In a piece titled, “To: The Opponents of disengagement,” on June 24, 2005, he blustered with typically misplaced bravado: “Have you thought what will happen if you succeed [in preventing disengagement]. Don’t you understand that if… [disengagement does not happen] we will disengage from you. We will say, “Your God is not our God, your land is not our land.” Do you suppose we will simply give up what we see as our only chance for a normal life? Have you any idea how you will live in a country in which most of its inhabitants feel they have to sacrifice their lives – day after day, terror attack after terror attack – for you?” Disengagement, “our only chance for a normal life.” Really. It would be intriguing to see you try to sell that today to the residents of Nahal Oz, Nirim and other communities along the Gaza border, who have been forced to evacuate their homes because of the ravages wrought by disengagement.
Tired, worn-out formulae
Desperate to avoid acknowledging that the only viable alternative consistent with Israel’s security and the ability to sustain a Jewish population in the Negev is for the IDF to overrun Gaza, capture it, kill senior leaders and begin relocating the non-belligerent population, within the framework of a generously funded international humanitarian initiative, Livni, Lapid, and other members of the Israeli government persist in regurgitating failed formulas of the past.
Typically these formulae entail elements such as more financial aid to Gaza, strengthening Abu Mazen (Mahmoud Abbas), convening yet another international conference, strengthening Abu Mazen, demilitarizing Gaza, strengthening Abu Mazen, handing over the border crossings to the PA, strengthening Abu Mazen, fostering regional cooperation… and, oh yes, strengthening Abu Mazen.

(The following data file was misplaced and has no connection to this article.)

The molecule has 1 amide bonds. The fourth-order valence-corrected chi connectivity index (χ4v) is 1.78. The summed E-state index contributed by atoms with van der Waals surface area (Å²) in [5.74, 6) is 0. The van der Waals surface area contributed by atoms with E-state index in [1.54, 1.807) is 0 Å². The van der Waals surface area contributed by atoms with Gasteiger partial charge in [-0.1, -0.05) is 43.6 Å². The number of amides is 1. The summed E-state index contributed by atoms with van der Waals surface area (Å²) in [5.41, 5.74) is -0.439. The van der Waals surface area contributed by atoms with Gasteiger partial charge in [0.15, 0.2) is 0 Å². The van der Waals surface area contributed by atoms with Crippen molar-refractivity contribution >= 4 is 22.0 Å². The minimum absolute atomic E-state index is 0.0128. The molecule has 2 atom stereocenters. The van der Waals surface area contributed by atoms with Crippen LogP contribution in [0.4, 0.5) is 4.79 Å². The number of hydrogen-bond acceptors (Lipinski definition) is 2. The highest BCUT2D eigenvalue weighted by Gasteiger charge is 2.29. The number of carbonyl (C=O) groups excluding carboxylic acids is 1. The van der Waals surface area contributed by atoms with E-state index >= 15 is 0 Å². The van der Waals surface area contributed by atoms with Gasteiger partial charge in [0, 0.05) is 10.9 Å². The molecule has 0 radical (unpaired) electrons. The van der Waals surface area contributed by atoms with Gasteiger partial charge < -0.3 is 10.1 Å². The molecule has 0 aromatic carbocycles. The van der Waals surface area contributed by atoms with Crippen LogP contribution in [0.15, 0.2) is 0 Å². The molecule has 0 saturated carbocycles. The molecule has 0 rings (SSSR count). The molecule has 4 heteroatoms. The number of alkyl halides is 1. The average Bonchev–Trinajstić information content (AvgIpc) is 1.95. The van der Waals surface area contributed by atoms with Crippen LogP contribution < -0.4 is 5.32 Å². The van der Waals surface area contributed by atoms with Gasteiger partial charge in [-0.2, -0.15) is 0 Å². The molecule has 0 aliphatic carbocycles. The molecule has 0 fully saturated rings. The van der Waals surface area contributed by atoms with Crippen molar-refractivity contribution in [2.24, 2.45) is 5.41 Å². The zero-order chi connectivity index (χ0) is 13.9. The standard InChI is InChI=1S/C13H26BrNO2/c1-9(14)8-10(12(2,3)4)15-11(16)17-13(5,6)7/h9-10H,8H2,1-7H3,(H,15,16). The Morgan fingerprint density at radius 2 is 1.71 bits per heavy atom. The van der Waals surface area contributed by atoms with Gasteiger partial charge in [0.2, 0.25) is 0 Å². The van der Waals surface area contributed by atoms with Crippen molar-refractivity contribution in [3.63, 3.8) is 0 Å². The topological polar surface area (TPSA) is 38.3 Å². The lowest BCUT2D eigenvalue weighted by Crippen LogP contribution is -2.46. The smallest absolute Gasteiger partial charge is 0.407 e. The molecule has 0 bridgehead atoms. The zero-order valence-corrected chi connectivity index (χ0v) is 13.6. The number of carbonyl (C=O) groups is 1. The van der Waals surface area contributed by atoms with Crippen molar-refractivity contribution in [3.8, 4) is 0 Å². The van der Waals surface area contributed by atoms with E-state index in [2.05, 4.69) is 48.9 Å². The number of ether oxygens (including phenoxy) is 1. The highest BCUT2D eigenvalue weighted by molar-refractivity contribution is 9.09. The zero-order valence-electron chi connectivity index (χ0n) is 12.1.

None of these, of course, will be anything but ineffectual – as they were in the past.
Gaza has received huge amounts of foreign aid and the elected government channeled it into tunnels and rockets. Gaza is already supposed to be demilitarized, as stipulated in the Oslo Accords (just as Hezbollah was supposed to disarm as per Resolution 1701); the PA was deployed in Gaza and was summarily ejected by Hamas; regional cooperation was proposed – before the Arab Spring shattered the region – under Shimon Peres’s “New Middle East” vision and laughed out of town at Casablanca…
As for Abu Mazen, everybody’s new “security blanket,” he was, of course, in control of Gaza until he was unceremoniously booted out by Hamas. Indeed, he has only maintained his current (unelected) hold over the “West Bank” because of the presence of the IDF, without which he would, in all likelihood, be unceremoniously booted out (or worse) there as well…
Which part of ‘They want to kill us’ don’t they get?
How long can Israeli leaders continue to advocate fatally failed formulas before we begin to question their soundness of mind and good intentions?
One can only wonder which part of the simple truth “They want to kill us – not because of what we do but because of what we are” – is difficult for them to grasp and why they have so much difficulty formulating policy that reflects the truth.
First published at The Jerusalem Post.